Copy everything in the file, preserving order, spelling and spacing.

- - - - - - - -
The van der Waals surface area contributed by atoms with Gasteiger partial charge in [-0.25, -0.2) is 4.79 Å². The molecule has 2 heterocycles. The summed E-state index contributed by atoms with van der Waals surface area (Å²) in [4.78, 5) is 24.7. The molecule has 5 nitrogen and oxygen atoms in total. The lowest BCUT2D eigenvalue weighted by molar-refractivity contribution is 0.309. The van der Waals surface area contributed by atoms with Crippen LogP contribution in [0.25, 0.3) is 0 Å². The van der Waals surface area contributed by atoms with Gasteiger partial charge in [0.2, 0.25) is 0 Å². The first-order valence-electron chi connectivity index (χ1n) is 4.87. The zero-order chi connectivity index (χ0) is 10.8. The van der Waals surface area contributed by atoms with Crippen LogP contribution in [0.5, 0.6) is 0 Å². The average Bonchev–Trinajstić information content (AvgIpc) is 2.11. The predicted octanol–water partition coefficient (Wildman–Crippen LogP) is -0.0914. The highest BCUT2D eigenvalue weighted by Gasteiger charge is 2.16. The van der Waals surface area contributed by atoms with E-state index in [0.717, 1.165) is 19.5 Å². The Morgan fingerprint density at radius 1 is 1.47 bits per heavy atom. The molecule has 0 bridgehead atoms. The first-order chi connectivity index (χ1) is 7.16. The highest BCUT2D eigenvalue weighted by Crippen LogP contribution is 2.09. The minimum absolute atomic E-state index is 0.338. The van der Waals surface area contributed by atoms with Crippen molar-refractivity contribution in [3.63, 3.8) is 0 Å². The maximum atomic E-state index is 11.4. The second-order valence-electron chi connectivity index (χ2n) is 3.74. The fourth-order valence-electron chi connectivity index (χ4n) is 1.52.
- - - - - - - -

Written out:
The van der Waals surface area contributed by atoms with Gasteiger partial charge in [-0.25, -0.2) is 4.79 Å². The molecule has 2 heterocycles. The summed E-state index contributed by atoms with van der Waals surface area (Å²) in [4.78, 5) is 24.7. The molecule has 5 nitrogen and oxygen atoms in total. The lowest BCUT2D eigenvalue weighted by molar-refractivity contribution is 0.309. The van der Waals surface area contributed by atoms with Crippen LogP contribution in [0.25, 0.3) is 0 Å². The van der Waals surface area contributed by atoms with Gasteiger partial charge in [0.2, 0.25) is 0 Å². The first-order valence-electron chi connectivity index (χ1n) is 4.87. The zero-order chi connectivity index (χ0) is 10.8. The van der Waals surface area contributed by atoms with Crippen LogP contribution in [0.5, 0.6) is 0 Å². The average Bonchev–Trinajstić information content (AvgIpc) is 2.11. The predicted octanol–water partition coefficient (Wildman–Crippen LogP) is -0.0914. The highest BCUT2D eigenvalue weighted by Gasteiger charge is 2.16. The van der Waals surface area contributed by atoms with E-state index in [0.717, 1.165) is 19.5 Å². The Morgan fingerprint density at radius 1 is 1.47 bits per heavy atom. The molecule has 0 bridgehead atoms. The first-order chi connectivity index (χ1) is 7.16. The highest BCUT2D eigenvalue weighted by Crippen LogP contribution is 2.09. The minimum absolute atomic E-state index is 0.338. The van der Waals surface area contributed by atoms with Crippen molar-refractivity contribution in [3.63, 3.8) is 0 Å². The maximum atomic E-state index is 11.4. The second-order valence-electron chi connectivity index (χ2n) is 3.74. The fourth-order valence-electron chi connectivity index (χ4n) is 1.52.